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Flexing Fiber Investments


It is time to converge those networks, invest in the transport layer, and step into tomorrow.

Taking a new approach

The traditional approach to these requirements has been to build separate, specialist transport networks for each of these service types. However, this is no longer a sustainable approach, as it is both expensive to install and maintain and inefficient to operate. As an approach, it fails to support potential new services rapidly and also fails to make use of the available transport capacity effectively.

Of course, telecommunications infrastructure—at both the access level and the transport layer—is built to last, and no one would want it to be otherwise. Inevitably, networks will always be a mix of legacy and modern equipment. The challenge facing operators is to onboard and seamlessly deliver this wealth of new end-user service innovation across this mixed environment. With all the investment at an access level, the route to delivering that success lies in the unheralded transport layer—the unsung hero of telecoms innovation—and in its ability to converge and manage multiple services across one modernized network.

Using new but established transport technologies such as SDN (Software Defined Networking), NFV (Network Functions Virtualization), segment routing and network slicing, operators and service providers can offer a flexible, multiservice transport platform able to support all these different service types and applications. SDN, in conjunction with NFV, provides the flexibility and agility to offer the right mix of capacity and functionality to support service innovation. Segment routing provides the deterministic transport required for business and mission-critical services; and network slicing allows vastly different services to be transported on the same transport infrastructure while providing the required isolation between those services.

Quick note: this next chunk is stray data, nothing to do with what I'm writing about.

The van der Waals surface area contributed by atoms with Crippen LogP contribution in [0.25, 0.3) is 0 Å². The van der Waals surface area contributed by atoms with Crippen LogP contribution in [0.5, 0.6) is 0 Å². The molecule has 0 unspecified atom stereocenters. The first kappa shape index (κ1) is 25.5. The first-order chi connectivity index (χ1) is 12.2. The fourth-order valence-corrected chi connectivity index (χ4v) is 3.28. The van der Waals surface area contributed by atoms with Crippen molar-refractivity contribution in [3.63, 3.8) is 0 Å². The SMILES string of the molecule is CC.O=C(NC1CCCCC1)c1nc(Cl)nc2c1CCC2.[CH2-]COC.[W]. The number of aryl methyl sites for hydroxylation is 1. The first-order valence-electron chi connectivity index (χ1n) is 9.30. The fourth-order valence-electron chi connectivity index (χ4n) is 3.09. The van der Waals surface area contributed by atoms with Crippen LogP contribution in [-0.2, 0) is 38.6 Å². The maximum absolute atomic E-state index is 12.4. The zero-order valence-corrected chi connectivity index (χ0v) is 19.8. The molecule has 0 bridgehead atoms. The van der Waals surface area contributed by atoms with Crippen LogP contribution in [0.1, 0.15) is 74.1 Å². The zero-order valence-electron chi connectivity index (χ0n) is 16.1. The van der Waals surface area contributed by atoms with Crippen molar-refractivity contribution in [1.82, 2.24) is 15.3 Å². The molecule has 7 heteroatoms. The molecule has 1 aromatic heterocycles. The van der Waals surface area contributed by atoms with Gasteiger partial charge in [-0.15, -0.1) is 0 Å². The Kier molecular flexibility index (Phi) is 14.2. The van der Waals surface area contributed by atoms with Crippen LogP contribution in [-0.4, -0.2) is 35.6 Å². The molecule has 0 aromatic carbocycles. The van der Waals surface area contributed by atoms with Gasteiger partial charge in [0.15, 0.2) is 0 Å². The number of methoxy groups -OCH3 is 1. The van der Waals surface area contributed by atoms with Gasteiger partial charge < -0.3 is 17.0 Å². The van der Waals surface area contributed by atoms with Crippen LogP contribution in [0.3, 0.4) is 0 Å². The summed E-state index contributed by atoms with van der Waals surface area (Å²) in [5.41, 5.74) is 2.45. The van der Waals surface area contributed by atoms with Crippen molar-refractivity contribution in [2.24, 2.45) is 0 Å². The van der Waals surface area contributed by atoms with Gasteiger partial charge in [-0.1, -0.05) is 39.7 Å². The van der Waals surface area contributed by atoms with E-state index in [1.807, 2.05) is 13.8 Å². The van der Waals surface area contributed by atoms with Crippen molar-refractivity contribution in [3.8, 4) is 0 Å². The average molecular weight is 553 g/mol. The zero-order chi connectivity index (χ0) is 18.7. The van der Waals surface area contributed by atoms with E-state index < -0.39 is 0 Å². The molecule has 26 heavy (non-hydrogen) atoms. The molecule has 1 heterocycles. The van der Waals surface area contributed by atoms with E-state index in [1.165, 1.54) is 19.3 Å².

At the same time, modernizing the transport layer to deliver converged access aggregation enables a wealth of legacy and innovative access networks and service types to converge on one transport layer. This allows operators and service providers to build a single transport network that can support both the needs of today and those of the future. What’s more, delivering services in this way also gives operators the power to elegantly retire legacy components and services at a manageable pace.

Transport networks will lead the way

The important lesson here is that, despite the obsession with ever-faster access speeds, it will be the advances in packet and optical transport technology that will open the way for the service modernization to drive real societal change. These bigger, faster access pipes will generate vast and complex streams of data that only a fully modernized, packet optical network can handle truly efficiently and economically. 

Converged access aggregation takes all these multiple services and disciplines and delivers them to a modern packet optical transport network able to absorb this influx of data—from multiple sources—and then assess it, prioritize it, and seamlessly deliver it to meet the SLA (service level agreement) requirements of each individual element. And it does all this both economically and efficiently. 

A modern packet and optical network operating converged access aggregation is therefore the best way not only to extract the remaining value from legacy systems prior to their retirement but also to simultaneously unleash the full potential of next-generation access technology.

Of course, it will always be the innovations in consumer and business equipment—those devices you can hold in your hand or install in your office—coupled with the ever-more-powerful and superfast connections that will catch the eye and capture attention. However, it will be the innovation that the customers do not see, the innovation delivered by investment in the transport network, that will finally pave the way to the services of the future. 

Without this investment, the future will remain out of reach, with visions unrealized and potential unfulfilled. More importantly, customer expectations will not be met and the return on investment in access networks delayed. It is time to converge those networks, invest in the transport layer, and step into tomorrow.



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